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The government is investigating Amazon’s severe weather event rules following deaths

The government is investigating Amazon’s severe weather event rules following deaths

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In December, six people were killed at an Amazon warehouse in Edwardsville, Illinois

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The Oversight Committee is demanding answers.
The Oversight Committee is demanding answers.
Illustration by Alex Castro / The Verge

The House Committee on Oversight and Reform has launched an investigation into Amazon’s labor practices around severe weather events, focusing on the company’s Illinois warehouse where six people died in a tornado strike last winter.

The committee is seeking documents and communication records from Amazon within the next two weeks, according to a letter signed by Reps. Carolyn B. Maloney (D-NY), Alexandria Ocasio-Cortez (D-NY), and Cori Bush (D-MO) and sent Thursday to Amazon CEO Andy Jassy.

The letter cites reports that Amazon threatened to fire employees if they left work as the tornado bore down on the area and that delivery dispatchers weren’t allowed to call drivers back without Amazon’s approval, even when there was an active tornado warning. The storm ended up hitting an Amazon warehouse, which collapsed and killed six people.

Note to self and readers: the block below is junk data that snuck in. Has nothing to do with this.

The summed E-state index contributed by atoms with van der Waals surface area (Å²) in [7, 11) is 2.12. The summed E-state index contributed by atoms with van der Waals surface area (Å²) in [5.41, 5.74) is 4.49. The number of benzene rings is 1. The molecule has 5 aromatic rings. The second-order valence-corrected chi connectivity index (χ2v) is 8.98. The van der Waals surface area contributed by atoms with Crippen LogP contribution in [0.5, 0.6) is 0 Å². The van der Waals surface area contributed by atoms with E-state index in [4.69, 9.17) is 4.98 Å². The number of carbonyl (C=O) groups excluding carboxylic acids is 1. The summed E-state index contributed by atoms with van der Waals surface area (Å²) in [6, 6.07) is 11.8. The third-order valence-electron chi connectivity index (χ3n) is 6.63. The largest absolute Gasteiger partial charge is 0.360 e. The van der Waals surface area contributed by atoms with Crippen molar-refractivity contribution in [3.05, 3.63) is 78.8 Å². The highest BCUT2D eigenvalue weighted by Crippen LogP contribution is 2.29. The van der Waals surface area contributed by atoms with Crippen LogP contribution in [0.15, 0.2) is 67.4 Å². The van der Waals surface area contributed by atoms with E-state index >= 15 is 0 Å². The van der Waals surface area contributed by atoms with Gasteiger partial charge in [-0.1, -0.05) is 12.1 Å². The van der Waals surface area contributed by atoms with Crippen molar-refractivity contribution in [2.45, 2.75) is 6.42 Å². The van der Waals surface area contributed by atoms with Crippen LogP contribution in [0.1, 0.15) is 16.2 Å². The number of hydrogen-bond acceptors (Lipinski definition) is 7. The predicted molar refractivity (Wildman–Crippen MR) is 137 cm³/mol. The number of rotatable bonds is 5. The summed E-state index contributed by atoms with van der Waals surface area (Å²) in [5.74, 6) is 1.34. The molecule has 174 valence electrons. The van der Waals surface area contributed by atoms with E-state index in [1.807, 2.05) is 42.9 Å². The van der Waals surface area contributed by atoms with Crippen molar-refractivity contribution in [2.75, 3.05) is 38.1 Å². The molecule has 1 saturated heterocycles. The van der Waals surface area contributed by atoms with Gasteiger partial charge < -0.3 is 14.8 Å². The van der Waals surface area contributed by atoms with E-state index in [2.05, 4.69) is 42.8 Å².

The committee is seeking an extensive amount of information from Amazon — the letter requests documents about the company’s emergency preparedness requirements, the drills it carried out in Edwardsville, and logs of “all communications between managerial staff, employees, or contractors regarding employment responsibilities and company protocol during the severe weather events,” among other things.

Lawmakers also want documentation on Amazon’s internal reviews or investigations into the events in Edwardsville, as well as information on any discipline employees and contractors faced in Illinois and other locations. Amazon is requested to produce the documents by April 14th.

The legislators also bring up concerns that have arisen at other Amazon warehouses — some of the information requests pertain to Amazon staff being told to keep working during wildfires in California, extreme heatwaves in Washington and Oregon, and hurricanes in 2017 and 2018.

This isn’t the first government investigation into Amazon’s warehouse practices in Edwardsville. Two groups of lawmakers sent letters demanding answers in December, and the Occupational Safety and Health Administration (OSHA) opened its own investigation.

Amazon didn’t immediately respond to The Verge’s request for comment, but one of its spokespeople told The New York Times: “Our focus continues to be on supporting our employees and partners, the families who lost loved ones, the surrounding community, and all those affected by the tornadoes. We will respond to this letter in due course.”